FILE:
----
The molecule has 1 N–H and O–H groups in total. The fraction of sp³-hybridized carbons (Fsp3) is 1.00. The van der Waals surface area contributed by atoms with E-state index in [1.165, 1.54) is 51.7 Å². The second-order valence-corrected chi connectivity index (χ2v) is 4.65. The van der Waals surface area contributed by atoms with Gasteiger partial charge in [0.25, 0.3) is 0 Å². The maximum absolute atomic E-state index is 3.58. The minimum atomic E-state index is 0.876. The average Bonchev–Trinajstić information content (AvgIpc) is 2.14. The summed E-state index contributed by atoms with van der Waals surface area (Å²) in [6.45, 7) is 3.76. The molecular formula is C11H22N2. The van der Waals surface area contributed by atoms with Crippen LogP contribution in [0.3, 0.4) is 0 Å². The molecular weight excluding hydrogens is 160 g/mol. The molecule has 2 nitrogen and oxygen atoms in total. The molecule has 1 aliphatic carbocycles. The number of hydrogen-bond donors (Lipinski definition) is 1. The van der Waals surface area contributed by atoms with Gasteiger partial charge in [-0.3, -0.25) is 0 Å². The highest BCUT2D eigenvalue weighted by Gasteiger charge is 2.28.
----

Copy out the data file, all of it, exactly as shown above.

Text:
The molecule has 1 N–H and O–H groups in total. The fraction of sp³-hybridized carbons (Fsp3) is 1.00. The van der Waals surface area contributed by atoms with E-state index in [1.165, 1.54) is 51.7 Å². The second-order valence-corrected chi connectivity index (χ2v) is 4.65. The van der Waals surface area contributed by atoms with Gasteiger partial charge in [0.25, 0.3) is 0 Å². The maximum absolute atomic E-state index is 3.58. The minimum atomic E-state index is 0.876. The average Bonchev–Trinajstić information content (AvgIpc) is 2.14. The summed E-state index contributed by atoms with van der Waals surface area (Å²) in [6.45, 7) is 3.76. The molecular formula is C11H22N2. The van der Waals surface area contributed by atoms with Crippen LogP contribution in [0.3, 0.4) is 0 Å². The molecular weight excluding hydrogens is 160 g/mol. The molecule has 2 nitrogen and oxygen atoms in total. The molecule has 1 aliphatic carbocycles. The number of hydrogen-bond donors (Lipinski definition) is 1. The van der Waals surface area contributed by atoms with Gasteiger partial charge in [-0.3, -0.25) is 0 Å². The highest BCUT2D eigenvalue weighted by Gasteiger charge is 2.28.